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But outside of those machinations, games is the last bastion of normality. You don’t feel the impact of that when reliving Kojima’s disconnected world in Death Stranding, or enjoying a brief bit of escapism as you work your way through Slay The Spire once more. Firing up a game through DOSBox has the same bugs today as it did three months ago. The experience and the memory remains the same. And as so many lives are irrevocably altered, whether it’s through unemployment or the removal of the little things like the cafe you used to visit shutting down or having second thoughts about touching a button on an elevator, the things that remain the same become all the more important.

The sources of comfort so many people turned to – sport, a bar or pub, fish and chips at the beach, an afternoon coffee – are gone. Nobody knows when they will return, what they will be like when they do, and whether people will flock to them anymore.

At least video games are still the same.


  • I both agree and disagree. As a crystallised product of effort, the video games, books, toys, movies, machines, devices, etc. haven’t changed because their current form is what they will remain as until they degrade and fall apart.

    As a digital, intangible product though games are changing. How we consume them, how they’re made, what they’re about, the culture surrounding them, everything about video games is changing as we start to narrow our focus on them as a way of keeping ourselves occupied through a crisis that leaves us with few other options.

    Games that are actively maintained will change over time in response to increased numbers of players. Multiplayer games will find better ways of letting people stay connected. Games will continue to find new ways of integrating with social streaming platforms to let people play together. VR will (hopefully) have a renewed focus as we realise that isolation sucks at the moment and being able to connect via a virtual world helps us feel like there’s no distance at all. Games will change to address the problems of today and the future that may be as they always have.

    So while the games that have already been made may continue to exist in their current form, I wouldn’t sit around expecting games as a form of entertainment to stay the same because the times, they are a-changin’.

    • Well, connection via VR is what a lot of cyberpunk dystopia is born from. Second Life could get a second life. (badump-tish)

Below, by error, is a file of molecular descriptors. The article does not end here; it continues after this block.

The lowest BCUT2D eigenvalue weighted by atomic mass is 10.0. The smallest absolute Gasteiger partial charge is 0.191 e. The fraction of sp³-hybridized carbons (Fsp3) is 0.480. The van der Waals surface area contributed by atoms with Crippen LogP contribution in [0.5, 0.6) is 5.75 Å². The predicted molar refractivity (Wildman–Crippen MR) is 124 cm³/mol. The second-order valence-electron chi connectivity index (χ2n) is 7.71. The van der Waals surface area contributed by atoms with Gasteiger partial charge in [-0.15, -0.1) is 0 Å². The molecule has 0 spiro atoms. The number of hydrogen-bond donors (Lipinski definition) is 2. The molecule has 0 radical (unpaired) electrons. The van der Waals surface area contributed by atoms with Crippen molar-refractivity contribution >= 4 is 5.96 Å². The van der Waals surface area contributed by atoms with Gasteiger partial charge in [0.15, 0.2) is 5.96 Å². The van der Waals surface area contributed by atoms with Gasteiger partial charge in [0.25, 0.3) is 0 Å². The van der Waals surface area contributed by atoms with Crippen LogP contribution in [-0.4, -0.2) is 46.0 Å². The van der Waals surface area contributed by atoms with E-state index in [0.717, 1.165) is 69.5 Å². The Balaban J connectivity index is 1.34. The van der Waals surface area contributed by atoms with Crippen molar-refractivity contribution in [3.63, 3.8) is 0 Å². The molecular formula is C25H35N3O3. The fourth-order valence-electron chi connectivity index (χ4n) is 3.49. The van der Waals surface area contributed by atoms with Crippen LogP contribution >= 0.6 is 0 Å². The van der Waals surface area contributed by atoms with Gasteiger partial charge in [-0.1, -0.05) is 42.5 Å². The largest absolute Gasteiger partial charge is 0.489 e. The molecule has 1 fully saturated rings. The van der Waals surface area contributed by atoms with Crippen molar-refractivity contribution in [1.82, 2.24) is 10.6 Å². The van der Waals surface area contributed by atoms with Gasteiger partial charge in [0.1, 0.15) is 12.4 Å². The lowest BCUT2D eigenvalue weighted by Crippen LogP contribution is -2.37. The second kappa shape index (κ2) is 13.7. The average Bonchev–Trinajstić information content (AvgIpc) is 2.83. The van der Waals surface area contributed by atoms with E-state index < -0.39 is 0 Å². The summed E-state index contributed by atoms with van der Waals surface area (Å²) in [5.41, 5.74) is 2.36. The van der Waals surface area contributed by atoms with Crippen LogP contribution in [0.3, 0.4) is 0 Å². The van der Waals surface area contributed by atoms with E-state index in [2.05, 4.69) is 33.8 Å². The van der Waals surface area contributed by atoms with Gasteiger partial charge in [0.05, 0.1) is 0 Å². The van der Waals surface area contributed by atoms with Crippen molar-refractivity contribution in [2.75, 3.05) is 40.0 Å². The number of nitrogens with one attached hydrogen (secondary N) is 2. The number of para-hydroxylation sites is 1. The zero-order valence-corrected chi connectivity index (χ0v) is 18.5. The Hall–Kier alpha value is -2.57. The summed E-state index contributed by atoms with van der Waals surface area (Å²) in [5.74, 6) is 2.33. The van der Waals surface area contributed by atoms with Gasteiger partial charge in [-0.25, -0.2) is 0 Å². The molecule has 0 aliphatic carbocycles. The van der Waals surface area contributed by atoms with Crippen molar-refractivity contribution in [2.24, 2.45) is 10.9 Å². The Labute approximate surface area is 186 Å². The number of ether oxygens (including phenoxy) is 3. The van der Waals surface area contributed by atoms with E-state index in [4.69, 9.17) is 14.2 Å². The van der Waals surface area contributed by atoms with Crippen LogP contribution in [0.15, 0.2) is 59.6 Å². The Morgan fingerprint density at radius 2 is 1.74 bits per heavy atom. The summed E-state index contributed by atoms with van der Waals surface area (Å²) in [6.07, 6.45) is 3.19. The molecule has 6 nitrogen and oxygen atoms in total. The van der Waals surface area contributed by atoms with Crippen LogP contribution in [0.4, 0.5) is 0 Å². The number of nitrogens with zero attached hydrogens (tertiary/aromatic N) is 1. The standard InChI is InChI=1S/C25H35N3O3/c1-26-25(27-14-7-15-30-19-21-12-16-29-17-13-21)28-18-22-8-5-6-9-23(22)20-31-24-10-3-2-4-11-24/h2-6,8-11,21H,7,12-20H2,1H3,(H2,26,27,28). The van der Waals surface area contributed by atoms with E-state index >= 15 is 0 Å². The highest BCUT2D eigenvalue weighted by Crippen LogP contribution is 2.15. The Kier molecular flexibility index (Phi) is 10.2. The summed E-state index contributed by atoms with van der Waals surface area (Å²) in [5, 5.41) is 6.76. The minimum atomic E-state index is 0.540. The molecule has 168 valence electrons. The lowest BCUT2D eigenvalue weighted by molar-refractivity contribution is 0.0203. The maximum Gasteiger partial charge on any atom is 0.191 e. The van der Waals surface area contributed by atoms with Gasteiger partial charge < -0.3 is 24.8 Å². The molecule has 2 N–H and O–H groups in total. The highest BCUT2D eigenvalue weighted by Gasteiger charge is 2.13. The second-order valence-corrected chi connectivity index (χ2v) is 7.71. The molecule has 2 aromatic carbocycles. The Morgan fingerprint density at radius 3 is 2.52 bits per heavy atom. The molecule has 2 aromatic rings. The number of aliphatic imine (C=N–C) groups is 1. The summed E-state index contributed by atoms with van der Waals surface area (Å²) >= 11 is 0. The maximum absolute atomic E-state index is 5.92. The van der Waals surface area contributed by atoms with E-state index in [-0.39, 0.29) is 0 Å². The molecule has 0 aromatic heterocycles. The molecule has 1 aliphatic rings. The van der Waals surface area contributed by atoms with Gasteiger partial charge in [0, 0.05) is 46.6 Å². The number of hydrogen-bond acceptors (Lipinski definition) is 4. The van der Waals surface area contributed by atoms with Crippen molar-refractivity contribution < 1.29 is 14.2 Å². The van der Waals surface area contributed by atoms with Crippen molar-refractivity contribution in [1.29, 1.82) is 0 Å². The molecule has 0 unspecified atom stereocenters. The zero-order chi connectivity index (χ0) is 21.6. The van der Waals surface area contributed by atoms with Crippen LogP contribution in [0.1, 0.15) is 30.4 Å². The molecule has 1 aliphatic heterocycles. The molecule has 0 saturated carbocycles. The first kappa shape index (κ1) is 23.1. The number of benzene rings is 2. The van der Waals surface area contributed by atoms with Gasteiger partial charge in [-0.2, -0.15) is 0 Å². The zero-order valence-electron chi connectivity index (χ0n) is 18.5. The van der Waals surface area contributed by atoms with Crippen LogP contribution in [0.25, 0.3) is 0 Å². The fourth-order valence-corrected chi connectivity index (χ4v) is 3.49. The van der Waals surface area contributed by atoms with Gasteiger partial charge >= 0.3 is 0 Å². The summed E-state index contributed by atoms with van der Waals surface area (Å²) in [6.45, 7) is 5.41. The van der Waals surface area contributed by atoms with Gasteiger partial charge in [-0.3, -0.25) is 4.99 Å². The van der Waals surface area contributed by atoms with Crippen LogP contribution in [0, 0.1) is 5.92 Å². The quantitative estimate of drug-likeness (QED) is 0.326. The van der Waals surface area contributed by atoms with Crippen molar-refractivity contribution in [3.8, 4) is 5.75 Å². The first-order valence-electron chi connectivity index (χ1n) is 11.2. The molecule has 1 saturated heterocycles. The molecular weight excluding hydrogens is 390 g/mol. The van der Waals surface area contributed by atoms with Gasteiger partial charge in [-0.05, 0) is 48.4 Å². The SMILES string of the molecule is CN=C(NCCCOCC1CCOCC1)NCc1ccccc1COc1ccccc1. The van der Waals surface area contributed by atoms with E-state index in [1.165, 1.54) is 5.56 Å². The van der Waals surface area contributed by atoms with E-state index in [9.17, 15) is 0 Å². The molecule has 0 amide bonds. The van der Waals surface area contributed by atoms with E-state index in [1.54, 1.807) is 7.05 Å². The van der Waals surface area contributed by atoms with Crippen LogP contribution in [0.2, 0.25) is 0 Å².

Firing up Beat Saber last night to do some flai- er… exercise was a nice change after being stuck inside for the last week. My thighs sure are sore tho!

    • Sort of, but not as a result of the pandemic. That’s generational, advances in engines, hardware and culture. It’s the natural cycle of the industry, and players are still experiencing that journey the same way we always did. COVID-19 hasn’t changed anything there.

      • But it has. We’re in a time now where everyone is staying indoors, where the normal avenues of entertainment and interaction have become closed off. A time where people no longer have a commute to game during, or offices to play something with mates.

        Now you’re stuck at home and that commute time might be spent catching up on some console gaming or playing games with your kids. Those bouts with your friends at work are now playing an online game with Discord open because two of your mates have to look after their kids and can’t play just yet.

        The changing circumstances are also changing the way we game and games are changing to adapt. You can’t go out and play Pokemon GO anymore so they’re bringing it indoors. Exergaming is making a strong resurgence as people can’t get out to the gym any more. Gaming events and updates are becoming more frequent because people are stuck indoors and their gaming habits have changed to become more frequent and for longer periods.

        We’re still experiencing the journey, but we’ve had to start running because COVID-19 has forced us to adapt a lot quicker to a world where indoor entertainment is the primary format.

      • CORVID is going to change everything.

        Just like 911 gave us a generation of entertainment comfort food where the good guys were clearly good and the bad guys irredeemably evil, where torture was acceptable for the ‘public good’, where Muslims were inherently a threat to our way of life, and where people welcomed the introduction of a massive surveillance state and dramatically undermined civil liberties.

        CORVID too is changing the way society thinks about the world, what themes are acceptable to discuss in entertainment and what themes are off limits because the emotions are too raw for comfort. Games are hardly an island in the ocean, immune from those broader social forces.

        I’d like to think that CORVID will lead to more cooperative games and more socially aware themes around public responsibility, although we really won’t know for sure until a couple of years have passed. More likely it’s simply going to drive further xenophobia and tighter borders. Will we even care so much about sports games, for example, when we’ve lost an entire season of pretty much everything and people’s interests drift onto other things.

        Suffice to say that month after month of terrifying headlines, social isolation and fear of death, a massive decline in collective wealth and decades of debt and economic recession and high levels of unemployment can hardly not effect games any less than it will effect everything else in society.

      • I love how the WHO came out an supported Video Gaming on their social media pages as a great way to stay home, play together…
        … after they declared it a disease earlier this year.

        National Geographic called gaming an epidemic of the 21st century in an article they printed last month… while an actual pandemic shut-down their country.

        Maybe a few attitudes will change… but I think when the world returns to normal, we will still be ostracised for not going outside 😛